Novalima, Issa Bagayogo | Pritzker Pavilion, Millennium Park | International | Chicago Reader
This is a past event.
When: Thu., July 23, 6:30 p.m. 2009
When Peru’s NOVALIMA formed in 2001, the group’s four founding members were scattered around the globe—London, Hong Kong, Barcelona—and shared their ideas via e-mail, cobbling together club-music versions of hypnotic, propulsive Afro-Peruvian songs. Since then they’ve returned to Lima and put together a proper band—Novalima’s live lineup is nine strong—that gives the music’s electronic heart a new kind of vitality. The traditional sound the group hybridizes will be familiar to anyone who’s heard Susana Baca and Eva Ayllon; Novalima jacks it up not only with throbbing dance beats but also with elements of reggae, Cuban son, funk, and hip-hop. The band’s third and best album, Coba Coba (Cum­bancho), alternates between original tunes and reimagined folkloric material, balancing guitar, bass, programmed rhythms, and keyboards against thumping cajon, a froth of auxiliary percussion—congas, bongos, timbales, cajita—and the soulful, throaty singing of Milagros Guerrero and Juan Medrano “Cotito.”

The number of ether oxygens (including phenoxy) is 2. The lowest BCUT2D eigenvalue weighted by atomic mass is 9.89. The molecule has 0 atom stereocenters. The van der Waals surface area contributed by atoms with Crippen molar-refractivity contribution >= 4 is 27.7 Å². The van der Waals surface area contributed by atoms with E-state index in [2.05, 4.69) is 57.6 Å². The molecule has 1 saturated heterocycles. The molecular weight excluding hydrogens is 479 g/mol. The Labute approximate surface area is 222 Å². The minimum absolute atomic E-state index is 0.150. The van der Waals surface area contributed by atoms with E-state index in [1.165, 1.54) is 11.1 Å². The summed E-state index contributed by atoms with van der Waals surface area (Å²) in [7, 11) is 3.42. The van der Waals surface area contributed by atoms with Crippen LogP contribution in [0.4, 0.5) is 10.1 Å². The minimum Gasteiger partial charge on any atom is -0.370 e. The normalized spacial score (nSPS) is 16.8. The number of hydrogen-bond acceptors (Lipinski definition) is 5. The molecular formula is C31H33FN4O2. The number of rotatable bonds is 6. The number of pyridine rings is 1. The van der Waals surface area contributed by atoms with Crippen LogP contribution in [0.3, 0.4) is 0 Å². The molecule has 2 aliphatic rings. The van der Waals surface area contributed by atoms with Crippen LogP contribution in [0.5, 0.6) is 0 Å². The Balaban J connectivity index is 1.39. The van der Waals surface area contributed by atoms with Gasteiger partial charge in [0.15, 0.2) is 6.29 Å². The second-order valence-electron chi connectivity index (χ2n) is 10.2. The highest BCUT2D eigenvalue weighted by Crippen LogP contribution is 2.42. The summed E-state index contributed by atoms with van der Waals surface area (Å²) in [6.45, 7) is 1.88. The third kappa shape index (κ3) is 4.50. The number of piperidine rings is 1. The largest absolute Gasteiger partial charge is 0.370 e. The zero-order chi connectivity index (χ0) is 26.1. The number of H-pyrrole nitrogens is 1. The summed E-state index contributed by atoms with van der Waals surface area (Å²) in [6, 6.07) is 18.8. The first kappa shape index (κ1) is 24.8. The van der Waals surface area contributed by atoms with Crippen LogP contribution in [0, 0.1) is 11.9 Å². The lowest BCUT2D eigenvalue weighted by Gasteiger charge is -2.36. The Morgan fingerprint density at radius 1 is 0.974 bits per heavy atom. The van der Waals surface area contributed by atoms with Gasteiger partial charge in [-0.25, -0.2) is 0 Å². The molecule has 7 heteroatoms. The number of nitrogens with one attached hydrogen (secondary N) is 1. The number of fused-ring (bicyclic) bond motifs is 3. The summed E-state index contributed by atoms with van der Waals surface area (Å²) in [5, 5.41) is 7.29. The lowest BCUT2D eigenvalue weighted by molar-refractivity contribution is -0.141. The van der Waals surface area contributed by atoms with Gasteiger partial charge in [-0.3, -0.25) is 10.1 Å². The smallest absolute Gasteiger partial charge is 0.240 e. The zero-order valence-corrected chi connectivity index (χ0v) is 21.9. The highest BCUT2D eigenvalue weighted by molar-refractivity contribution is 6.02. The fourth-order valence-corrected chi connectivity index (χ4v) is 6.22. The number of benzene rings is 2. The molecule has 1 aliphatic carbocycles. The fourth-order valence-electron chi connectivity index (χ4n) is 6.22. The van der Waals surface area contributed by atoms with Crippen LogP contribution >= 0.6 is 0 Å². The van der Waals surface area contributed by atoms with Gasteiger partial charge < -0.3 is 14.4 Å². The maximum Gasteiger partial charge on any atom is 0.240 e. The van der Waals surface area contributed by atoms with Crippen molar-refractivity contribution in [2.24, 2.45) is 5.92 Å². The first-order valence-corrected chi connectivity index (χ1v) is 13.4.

Electronic beats provide a backbone for the music of Malian singer and kamele n’goni player ISSA BAGAYOGO as well. His attempts to break into Bamako’s music scene in the early 90s earned him little but a drug habit and a job as a bus driver, but when he returned a few years later he hooked up with Yves Wernert, a French producer who talked him into wedding the circular riffs and gruff, bluesy incantations of his Mande songs to electronic beats and textures—a decision that earned him the nickname “Techno Issa” and eventually made him an international star. I especially like his early recordings, with their stark divide between raw, unadorned acoustic instruments and unapologetically artificial electronics; his most recent, Mali Koura (Six Degrees), softens this contrast by making everything pretty slick. He’s still a fine singer and instrumentalist, though, and no matter what he does in the studio, his infectious energy comes through just fine onstage.

Novalima headline and Bagayogo opens. Members of Novalima also DJ an aftershow at Sonotheque. —Peter Margasak



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